Psion Organiser II UDG Framebuffer, Part 1.75

In 2009 I wrote about using the user defined characters of the Hitachi HD44780 LCD controller as a poor man’s framebuffer. See this post for details about my experiments on a Psion Organiser II back then.

Well, somewhere this year I revisited that project and wrote a set of Psion OPL programs to create and manipulate a small framebuffer implemented in eight characters of the Psion’s little LCD. Actually, since I’m nowadays the proud owner of a Psion Organiser II model LZ64 , the LCD is larger than it was in 2009. ;)

The library of OPL programs is called UDGFB and is available on Github. Should I ever update it, expect it to appear there.

More technical details about UDGFB after the break…

The framebuffer uses the user-defined characters printed in the following configuration:

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udg0 udg1 udg2 udg3
udg4 udg5 udg6 udg7

The following functions are defined:

  • clearfb:

    clears the framebuffer

  • printfb:(xpos, ypos)

    print framebuffer UDGs at location (xpos, ypos)

  • pset:(x, y, s)

    set pixel at (x, y) to state s, where “s” is 0 or 1

  • pixel%:(x, y)

    get value of pixel at (x, y)

  • blitup:

    scroll all pixels one row up, duplicates row 15

The following functions are for internal use:

  • pokeudg:(char, row, value)

    write value to udg row of udg character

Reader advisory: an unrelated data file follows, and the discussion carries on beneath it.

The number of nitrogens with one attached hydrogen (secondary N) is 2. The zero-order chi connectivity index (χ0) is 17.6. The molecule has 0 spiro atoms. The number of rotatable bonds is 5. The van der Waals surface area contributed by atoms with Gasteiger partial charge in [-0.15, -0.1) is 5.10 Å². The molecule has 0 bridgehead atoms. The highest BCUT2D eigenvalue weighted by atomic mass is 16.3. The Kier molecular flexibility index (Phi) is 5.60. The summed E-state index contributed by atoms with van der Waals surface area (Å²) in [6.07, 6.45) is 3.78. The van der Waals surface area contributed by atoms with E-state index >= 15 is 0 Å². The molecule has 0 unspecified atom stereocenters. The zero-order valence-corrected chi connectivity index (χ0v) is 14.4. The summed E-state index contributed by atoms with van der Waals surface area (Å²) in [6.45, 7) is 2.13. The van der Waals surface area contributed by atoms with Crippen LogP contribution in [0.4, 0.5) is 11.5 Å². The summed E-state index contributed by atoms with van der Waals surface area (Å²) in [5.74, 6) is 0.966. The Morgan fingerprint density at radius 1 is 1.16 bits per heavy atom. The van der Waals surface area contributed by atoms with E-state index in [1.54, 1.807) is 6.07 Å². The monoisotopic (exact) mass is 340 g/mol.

• peekudg%:(char, row)

    read byte defining row of udg character

An example of how to use UDGFB follows below:

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fbtest:
  local x%, y%

  clearfb:
  printfb:(8, 2)

  at 3,1
  print "Framebuffer Test";

  y%  = 0
  while y% <= 15
    x% = 0
    while x% <= 19
      pset:(x%, y%, 1)
      x% = x% + 1
    endwh
    y% = y% + 1
  endwh

  while y% >= 0
    x% = 19
    while x% >= 0
      pset:(x%, y%, 0)
      x% = x% - 2
    endwh
    y% = y% - 2
  endwh

  at 8,4 : print "done";

The techniques used should be easily adaptable to all HD44780 based LCD modules. I may have a go trying this on an Arduino and a bare character LCD module. But first I’d like to port UDGFB, or at least the most frequently called functions, to machine code for the Organiser II.

More in about a year or four. In this pace, that is… :)

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